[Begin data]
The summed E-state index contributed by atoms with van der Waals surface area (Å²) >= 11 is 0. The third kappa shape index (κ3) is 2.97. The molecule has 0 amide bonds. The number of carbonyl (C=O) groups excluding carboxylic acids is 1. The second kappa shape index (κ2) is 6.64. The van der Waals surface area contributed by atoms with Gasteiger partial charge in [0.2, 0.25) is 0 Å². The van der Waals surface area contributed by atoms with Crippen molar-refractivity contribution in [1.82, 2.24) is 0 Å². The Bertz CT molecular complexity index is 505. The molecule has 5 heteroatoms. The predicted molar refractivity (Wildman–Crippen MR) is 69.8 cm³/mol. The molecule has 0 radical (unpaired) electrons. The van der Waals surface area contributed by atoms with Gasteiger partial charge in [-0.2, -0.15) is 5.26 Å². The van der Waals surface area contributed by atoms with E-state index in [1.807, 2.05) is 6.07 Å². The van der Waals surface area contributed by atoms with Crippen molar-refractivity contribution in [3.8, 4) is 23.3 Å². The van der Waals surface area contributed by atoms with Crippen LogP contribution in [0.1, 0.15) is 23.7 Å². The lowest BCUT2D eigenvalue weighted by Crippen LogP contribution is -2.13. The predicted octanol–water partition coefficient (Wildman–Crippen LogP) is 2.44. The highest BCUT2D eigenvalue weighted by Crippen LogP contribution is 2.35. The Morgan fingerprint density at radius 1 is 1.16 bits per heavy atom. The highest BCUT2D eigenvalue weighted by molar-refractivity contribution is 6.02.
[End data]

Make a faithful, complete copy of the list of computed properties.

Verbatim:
The summed E-state index contributed by atoms with van der Waals surface area (Å²) >= 11 is 0. The third kappa shape index (κ3) is 2.97. The molecule has 0 amide bonds. The number of carbonyl (C=O) groups excluding carboxylic acids is 1. The second kappa shape index (κ2) is 6.64. The van der Waals surface area contributed by atoms with Gasteiger partial charge in [0.2, 0.25) is 0 Å². The van der Waals surface area contributed by atoms with Crippen molar-refractivity contribution in [1.82, 2.24) is 0 Å². The Bertz CT molecular complexity index is 505. The molecule has 5 heteroatoms. The predicted molar refractivity (Wildman–Crippen MR) is 69.8 cm³/mol. The molecule has 0 radical (unpaired) electrons. The van der Waals surface area contributed by atoms with Gasteiger partial charge in [-0.2, -0.15) is 5.26 Å². The van der Waals surface area contributed by atoms with E-state index in [1.807, 2.05) is 6.07 Å². The van der Waals surface area contributed by atoms with Crippen molar-refractivity contribution in [3.8, 4) is 23.3 Å². The van der Waals surface area contributed by atoms with Crippen LogP contribution in [0.1, 0.15) is 23.7 Å². The lowest BCUT2D eigenvalue weighted by Crippen LogP contribution is -2.13. The predicted octanol–water partition coefficient (Wildman–Crippen LogP) is 2.44. The highest BCUT2D eigenvalue weighted by Crippen LogP contribution is 2.35. The Morgan fingerprint density at radius 1 is 1.16 bits per heavy atom. The highest BCUT2D eigenvalue weighted by molar-refractivity contribution is 6.02.